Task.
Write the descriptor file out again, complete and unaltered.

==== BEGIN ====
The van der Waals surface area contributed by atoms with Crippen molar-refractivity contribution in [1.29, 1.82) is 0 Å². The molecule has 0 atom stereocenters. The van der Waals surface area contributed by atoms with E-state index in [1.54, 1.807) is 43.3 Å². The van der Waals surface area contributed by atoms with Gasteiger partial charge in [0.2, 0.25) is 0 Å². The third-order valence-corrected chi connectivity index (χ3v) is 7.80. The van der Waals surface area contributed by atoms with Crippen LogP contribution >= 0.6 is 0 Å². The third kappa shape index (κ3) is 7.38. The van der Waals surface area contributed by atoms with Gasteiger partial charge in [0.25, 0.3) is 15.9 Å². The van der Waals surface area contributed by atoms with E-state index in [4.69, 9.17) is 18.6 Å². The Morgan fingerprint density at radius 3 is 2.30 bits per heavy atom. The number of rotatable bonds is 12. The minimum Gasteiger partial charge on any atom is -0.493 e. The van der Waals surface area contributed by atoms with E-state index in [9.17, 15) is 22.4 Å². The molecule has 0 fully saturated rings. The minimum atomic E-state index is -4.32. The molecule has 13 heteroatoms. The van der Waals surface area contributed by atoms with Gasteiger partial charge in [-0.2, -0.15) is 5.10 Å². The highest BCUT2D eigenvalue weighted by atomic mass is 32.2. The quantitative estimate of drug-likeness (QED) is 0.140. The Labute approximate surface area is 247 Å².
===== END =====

The van der Waals surface area contributed by atoms with Crippen molar-refractivity contribution in [1.29, 1.82) is 0 Å². The molecule has 0 atom stereocenters. The van der Waals surface area contributed by atoms with E-state index in [1.54, 1.807) is 43.3 Å². The van der Waals surface area contributed by atoms with Gasteiger partial charge in [0.2, 0.25) is 0 Å². The third-order valence-corrected chi connectivity index (χ3v) is 7.80. The van der Waals surface area contributed by atoms with Crippen LogP contribution >= 0.6 is 0 Å². The third kappa shape index (κ3) is 7.38. The van der Waals surface area contributed by atoms with Gasteiger partial charge in [0.25, 0.3) is 15.9 Å². The van der Waals surface area contributed by atoms with E-state index in [4.69, 9.17) is 18.6 Å². The Morgan fingerprint density at radius 3 is 2.30 bits per heavy atom. The number of rotatable bonds is 12. The minimum Gasteiger partial charge on any atom is -0.493 e. The van der Waals surface area contributed by atoms with E-state index in [9.17, 15) is 22.4 Å². The molecule has 0 fully saturated rings. The minimum atomic E-state index is -4.32. The molecule has 13 heteroatoms. The van der Waals surface area contributed by atoms with Gasteiger partial charge in [-0.2, -0.15) is 5.10 Å². The highest BCUT2D eigenvalue weighted by atomic mass is 32.2. The quantitative estimate of drug-likeness (QED) is 0.140. The Labute approximate surface area is 247 Å².